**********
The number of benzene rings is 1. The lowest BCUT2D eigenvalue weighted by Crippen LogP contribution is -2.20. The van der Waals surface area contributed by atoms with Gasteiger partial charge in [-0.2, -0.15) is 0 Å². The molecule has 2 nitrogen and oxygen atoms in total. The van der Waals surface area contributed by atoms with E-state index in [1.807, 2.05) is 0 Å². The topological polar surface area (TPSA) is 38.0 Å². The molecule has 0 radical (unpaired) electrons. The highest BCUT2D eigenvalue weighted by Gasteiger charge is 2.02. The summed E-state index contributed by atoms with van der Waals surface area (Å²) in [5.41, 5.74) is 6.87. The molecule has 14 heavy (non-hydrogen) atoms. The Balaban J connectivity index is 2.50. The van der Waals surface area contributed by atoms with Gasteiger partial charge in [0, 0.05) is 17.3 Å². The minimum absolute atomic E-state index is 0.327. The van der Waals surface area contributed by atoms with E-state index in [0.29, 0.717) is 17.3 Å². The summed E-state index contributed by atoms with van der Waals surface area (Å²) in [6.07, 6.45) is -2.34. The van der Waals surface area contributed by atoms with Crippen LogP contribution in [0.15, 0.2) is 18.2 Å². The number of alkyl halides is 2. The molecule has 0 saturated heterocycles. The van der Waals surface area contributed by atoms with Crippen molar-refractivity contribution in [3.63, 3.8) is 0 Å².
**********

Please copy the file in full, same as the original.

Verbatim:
The number of benzene rings is 1. The lowest BCUT2D eigenvalue weighted by Crippen LogP contribution is -2.20. The van der Waals surface area contributed by atoms with Gasteiger partial charge in [-0.2, -0.15) is 0 Å². The molecule has 2 nitrogen and oxygen atoms in total. The van der Waals surface area contributed by atoms with E-state index in [1.807, 2.05) is 0 Å². The topological polar surface area (TPSA) is 38.0 Å². The molecule has 0 radical (unpaired) electrons. The highest BCUT2D eigenvalue weighted by Gasteiger charge is 2.02. The summed E-state index contributed by atoms with van der Waals surface area (Å²) in [5.41, 5.74) is 6.87. The molecule has 14 heavy (non-hydrogen) atoms. The Balaban J connectivity index is 2.50. The van der Waals surface area contributed by atoms with Gasteiger partial charge in [0, 0.05) is 17.3 Å². The minimum absolute atomic E-state index is 0.327. The van der Waals surface area contributed by atoms with E-state index in [0.29, 0.717) is 17.3 Å². The summed E-state index contributed by atoms with van der Waals surface area (Å²) in [6.07, 6.45) is -2.34. The van der Waals surface area contributed by atoms with Crippen LogP contribution in [0.15, 0.2) is 18.2 Å². The number of alkyl halides is 2. The molecule has 0 saturated heterocycles. The van der Waals surface area contributed by atoms with Crippen molar-refractivity contribution in [3.63, 3.8) is 0 Å².